Monday, January 4, 2010

"The Story Has A Meaning"-B16

Pictures courtesy of Daylife

VATICAN CITY (CNS) -- Having respect for every human being and for all of creation as God's handiwork and having trust in God's overwhelming love are the keys to peace and to a better future, Pope Benedict XVI said.

Marking the new year with the celebration Jan. 1 of the feast of Mary Mother of God and of World Peace Day and with Angelus recitations Jan. 1 and 3, Pope Benedict reminded Christians that God's promises require a response.

"The divine plan is not accomplished automatically, because it is a plan of love and love generates freedom and asks for freedom," he said during his Angelus address Jan. 3.

While God's kingdom of peace and justice already is being realized on earth, he said, "every man and woman is responsible for welcoming it into his or her own life day by day. So 2010 will be better or worse to the extent that people, accepting their own responsibility, learn to collaborate with the grace of God."

"There are problems in the church and in the world, as well as in the daily lives of families, but thanks to God our hope does not depend on improbable prognostications and even less on economic forecasts. Our hope is in God," he said.

The pope also spoke about personal responsibility Jan. 1 when he was commenting on the theme he chose for World Peace Day 2010: "If You Want to Cultivate Peace, Protect Creation."

The resources of the earth must be used with justice and wisdom, he said during his Angelus address Jan. 1.

"I want to underline the importance that the choices of individuals, families and local administrations have in protecting the environment," he said.

In educating people to respect creation, the pope said, they must be helped to recognize that the human beings God created in his own image and likeness require special respect and protection.

"If we must take care of the creatures around us, how much more care must we have for people -- our brothers and sisters," he said. "On the first day of the year, I want to appeal to the consciences of those who are part of any kind of armed group. To each and every one I say: Stop, reflect and abandon the path of violence."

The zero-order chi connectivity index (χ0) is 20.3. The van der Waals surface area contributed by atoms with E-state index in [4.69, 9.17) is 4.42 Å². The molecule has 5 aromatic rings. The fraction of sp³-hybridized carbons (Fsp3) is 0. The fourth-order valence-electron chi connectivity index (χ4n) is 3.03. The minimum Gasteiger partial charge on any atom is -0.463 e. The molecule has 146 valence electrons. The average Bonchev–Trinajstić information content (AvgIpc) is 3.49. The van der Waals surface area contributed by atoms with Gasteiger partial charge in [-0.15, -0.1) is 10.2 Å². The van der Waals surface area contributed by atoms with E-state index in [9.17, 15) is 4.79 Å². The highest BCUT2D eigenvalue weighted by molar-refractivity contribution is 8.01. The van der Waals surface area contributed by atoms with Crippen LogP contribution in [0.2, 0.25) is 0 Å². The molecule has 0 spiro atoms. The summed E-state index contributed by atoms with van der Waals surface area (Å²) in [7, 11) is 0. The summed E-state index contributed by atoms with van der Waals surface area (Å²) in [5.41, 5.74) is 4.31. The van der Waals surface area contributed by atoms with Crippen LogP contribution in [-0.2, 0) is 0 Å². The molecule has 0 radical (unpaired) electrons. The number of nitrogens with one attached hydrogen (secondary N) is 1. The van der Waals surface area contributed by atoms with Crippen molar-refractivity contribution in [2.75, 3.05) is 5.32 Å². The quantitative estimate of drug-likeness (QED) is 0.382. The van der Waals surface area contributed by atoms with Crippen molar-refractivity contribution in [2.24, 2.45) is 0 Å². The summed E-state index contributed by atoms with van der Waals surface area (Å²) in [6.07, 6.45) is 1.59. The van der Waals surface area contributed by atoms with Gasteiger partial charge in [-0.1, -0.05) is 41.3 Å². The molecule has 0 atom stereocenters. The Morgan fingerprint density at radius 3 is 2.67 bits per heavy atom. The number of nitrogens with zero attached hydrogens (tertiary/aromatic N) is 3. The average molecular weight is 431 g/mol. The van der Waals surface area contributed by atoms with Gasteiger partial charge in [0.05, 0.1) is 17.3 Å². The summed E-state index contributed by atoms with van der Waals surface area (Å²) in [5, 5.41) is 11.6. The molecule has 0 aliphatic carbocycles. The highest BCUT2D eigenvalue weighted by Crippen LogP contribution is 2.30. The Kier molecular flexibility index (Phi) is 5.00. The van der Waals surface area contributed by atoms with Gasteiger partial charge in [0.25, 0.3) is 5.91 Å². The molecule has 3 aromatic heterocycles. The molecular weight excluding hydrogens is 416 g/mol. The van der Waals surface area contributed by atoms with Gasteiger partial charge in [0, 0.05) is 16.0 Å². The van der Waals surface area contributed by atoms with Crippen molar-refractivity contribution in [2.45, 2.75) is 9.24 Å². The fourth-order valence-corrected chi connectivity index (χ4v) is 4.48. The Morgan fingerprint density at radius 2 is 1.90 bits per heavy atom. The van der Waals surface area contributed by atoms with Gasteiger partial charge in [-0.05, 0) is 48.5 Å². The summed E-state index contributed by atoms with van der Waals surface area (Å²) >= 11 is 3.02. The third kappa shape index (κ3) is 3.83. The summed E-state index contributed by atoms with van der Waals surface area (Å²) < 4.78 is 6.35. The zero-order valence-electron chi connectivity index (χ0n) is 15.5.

In his homily during the morning Mass in St. Peter's Basilica Jan. 1, Pope Benedict said people will respect the environment only to the extent that they respect themselves and others, because true respect for creation means seeing all creation as a reflection of God, the creator.

Teaching people to respect others must begin early in childhood, he said.

"From the time they are small, it is important to educate children to respect others, even when they are different from us," he said.

Children who are part of multiethnic classes have an advantage, he said, because the faces of the children "are a prophecy of the humanity we are called to form: a family of families and peoples."

"The smaller these children are, the more they elicit from us tenderness and joy for an innocence and brotherhood that is evident: despite their differences they cry and laugh in the same way, they have the same needs, they communicate spontaneously and play together," he said.

However, the pope said, the smiles of too many children are extinguished by suffering and their hearts are poisoned by violence.

In them, one can see "faces lined by hunger and disease, faces disfigured by pain and desperation. The faces of these innocent little ones are a silent appeal to our responsibility," the pope said.

Recognizing their helplessness, "all the false justifications for war and violence fall away. We simply must convert to projects of peace, lay down weapons of every kind and, all of us together, make a commitment to building a world more worthy of humanity."

No comments: